Background: Data on antimicrobial stewardship (AS) interventions in outpatient primary care settings and optimal strategies to sustain results are lacking. We reports results of a comprehensive outpatient AS intervention that included provider education and peer comparison.
Methods: Baseline antibiotic prescribing data from primary care clinics at VA Pittsburgh Healthcare System from January-April 2016 were collected. Educational sessions were offered to all primary care providers (PCPs) in December 2016. During an intervention period from January-April 2017, PCPs were emailed monthly comparisons of their antibiotic prescribing rate, peer rates, and a system target. Post-intervention overall antibiotic prescribing rates from January-April 2018 were assessed. Decision-support software was updated after the intervention to reflect AS team guidance.
Results: During the post-intervention period, 626 antibiotic prescriptions were written by 73 PCPs caring for 40,428 patients, compared to 1,585 antibiotic prescriptions written by 65 PCPs caring for 40,734 patients during the baseline period and 1,131 antibiotic prescriptions written by 73 PCPs caring for 41,191 patients during the intervention period (P=0.0002). There were significantly fewer antibiotic prescriptions written during the intervention period than the baseline period (P=0.0286), and during the post-intervention period than the intervention period (P=0.0286). Azithromycin use decreased by 45.9% (458 vs 248 prescriptions, P<0.0001) from the baseline to the intervention period and further decreased by 51.2% (248 vs 121 prescriptions, P<0.0001) from the intervention period to the post-intervention period. Fluoroquinolone use decreased by 55.6% (160 vs 71 prescriptions, P<0.0001) from the baseline to the intervention period, and remained low during the post-intervention period (71 vs 72 prescriptions, P=0.88).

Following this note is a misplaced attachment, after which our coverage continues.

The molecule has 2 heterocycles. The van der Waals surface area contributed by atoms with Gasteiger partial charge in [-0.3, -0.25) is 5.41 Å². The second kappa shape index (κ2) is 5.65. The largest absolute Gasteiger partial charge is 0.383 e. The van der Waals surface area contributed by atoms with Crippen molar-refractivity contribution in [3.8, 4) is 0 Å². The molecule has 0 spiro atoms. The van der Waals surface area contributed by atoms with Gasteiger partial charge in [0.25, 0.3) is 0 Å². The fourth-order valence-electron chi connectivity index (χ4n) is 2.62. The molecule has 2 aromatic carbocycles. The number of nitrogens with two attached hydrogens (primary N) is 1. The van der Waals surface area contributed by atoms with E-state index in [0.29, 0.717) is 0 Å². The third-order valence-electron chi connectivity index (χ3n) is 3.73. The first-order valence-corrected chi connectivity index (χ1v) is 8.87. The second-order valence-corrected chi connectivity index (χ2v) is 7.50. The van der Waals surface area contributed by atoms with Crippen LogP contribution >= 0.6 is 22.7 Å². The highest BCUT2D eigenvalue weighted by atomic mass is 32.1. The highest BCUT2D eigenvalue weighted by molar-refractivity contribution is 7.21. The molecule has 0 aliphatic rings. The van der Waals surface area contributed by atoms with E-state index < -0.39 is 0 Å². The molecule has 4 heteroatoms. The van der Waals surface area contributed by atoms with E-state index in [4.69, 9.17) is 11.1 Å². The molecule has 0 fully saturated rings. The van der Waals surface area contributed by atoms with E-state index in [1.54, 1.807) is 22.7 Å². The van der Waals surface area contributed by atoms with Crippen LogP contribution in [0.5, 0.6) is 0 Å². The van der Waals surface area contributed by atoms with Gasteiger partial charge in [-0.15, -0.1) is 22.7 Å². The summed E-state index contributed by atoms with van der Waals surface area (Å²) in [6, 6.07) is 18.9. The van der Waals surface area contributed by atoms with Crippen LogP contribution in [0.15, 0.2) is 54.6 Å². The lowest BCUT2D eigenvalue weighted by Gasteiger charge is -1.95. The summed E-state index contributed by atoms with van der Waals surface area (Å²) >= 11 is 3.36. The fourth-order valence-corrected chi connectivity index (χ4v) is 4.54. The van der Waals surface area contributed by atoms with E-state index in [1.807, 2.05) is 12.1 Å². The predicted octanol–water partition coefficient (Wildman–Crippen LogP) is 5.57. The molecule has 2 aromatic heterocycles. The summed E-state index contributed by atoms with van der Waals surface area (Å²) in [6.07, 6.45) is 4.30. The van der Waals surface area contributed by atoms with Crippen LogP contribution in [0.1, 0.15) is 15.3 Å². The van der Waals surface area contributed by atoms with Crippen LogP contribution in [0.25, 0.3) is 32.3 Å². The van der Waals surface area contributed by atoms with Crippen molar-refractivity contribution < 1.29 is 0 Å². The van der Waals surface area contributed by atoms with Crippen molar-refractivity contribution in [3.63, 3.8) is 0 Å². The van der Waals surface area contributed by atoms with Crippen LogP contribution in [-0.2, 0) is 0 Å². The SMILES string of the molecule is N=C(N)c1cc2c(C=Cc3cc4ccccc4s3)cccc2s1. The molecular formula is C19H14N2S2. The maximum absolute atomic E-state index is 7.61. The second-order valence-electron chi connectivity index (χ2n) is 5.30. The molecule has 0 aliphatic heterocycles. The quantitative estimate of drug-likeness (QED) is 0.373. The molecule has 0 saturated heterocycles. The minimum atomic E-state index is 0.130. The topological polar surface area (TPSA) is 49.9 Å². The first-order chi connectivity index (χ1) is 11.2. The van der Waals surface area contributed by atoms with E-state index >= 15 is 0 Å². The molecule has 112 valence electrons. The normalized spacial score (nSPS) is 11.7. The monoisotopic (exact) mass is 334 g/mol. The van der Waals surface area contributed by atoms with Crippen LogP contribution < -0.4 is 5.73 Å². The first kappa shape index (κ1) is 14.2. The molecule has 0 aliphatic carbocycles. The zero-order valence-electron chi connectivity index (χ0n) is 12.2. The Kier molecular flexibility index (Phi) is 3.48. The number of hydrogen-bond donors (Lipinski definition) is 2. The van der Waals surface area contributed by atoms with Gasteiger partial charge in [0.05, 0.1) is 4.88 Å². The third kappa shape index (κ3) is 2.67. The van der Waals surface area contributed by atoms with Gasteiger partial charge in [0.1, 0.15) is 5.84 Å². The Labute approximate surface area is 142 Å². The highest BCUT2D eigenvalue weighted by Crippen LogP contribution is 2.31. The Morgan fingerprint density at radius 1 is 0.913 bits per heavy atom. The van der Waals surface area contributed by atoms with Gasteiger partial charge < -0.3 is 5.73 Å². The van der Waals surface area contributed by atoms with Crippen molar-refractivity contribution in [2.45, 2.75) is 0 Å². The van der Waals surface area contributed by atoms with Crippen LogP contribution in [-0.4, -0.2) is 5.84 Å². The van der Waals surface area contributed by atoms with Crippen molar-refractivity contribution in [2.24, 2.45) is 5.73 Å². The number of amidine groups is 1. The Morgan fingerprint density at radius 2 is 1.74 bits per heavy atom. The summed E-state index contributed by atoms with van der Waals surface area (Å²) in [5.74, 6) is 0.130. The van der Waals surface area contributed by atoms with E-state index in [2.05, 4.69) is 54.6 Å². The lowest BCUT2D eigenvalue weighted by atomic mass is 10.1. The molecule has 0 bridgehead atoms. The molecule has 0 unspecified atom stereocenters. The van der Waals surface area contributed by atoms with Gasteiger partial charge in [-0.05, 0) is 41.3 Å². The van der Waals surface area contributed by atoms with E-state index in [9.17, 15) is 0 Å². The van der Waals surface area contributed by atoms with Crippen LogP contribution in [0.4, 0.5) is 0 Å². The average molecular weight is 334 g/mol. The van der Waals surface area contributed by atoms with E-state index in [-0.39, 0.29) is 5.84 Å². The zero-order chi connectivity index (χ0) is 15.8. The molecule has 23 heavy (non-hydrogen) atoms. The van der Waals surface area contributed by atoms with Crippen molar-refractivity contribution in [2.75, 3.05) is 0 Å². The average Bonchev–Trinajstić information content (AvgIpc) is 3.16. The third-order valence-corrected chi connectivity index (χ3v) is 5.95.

Conclusion: A comprehensive AS intervention including provider education and peer comparison demonstrated a sustained reduction in overall antibiotic prescribing rates among PCPs. Decision-support software may assist in maintaining reduced prescribing rates. A full data analysis to include an assessment of appropriateness during each period is ongoing.
D. J. Buehrle,
C. J. Clancy, None
B. K. Decker, None
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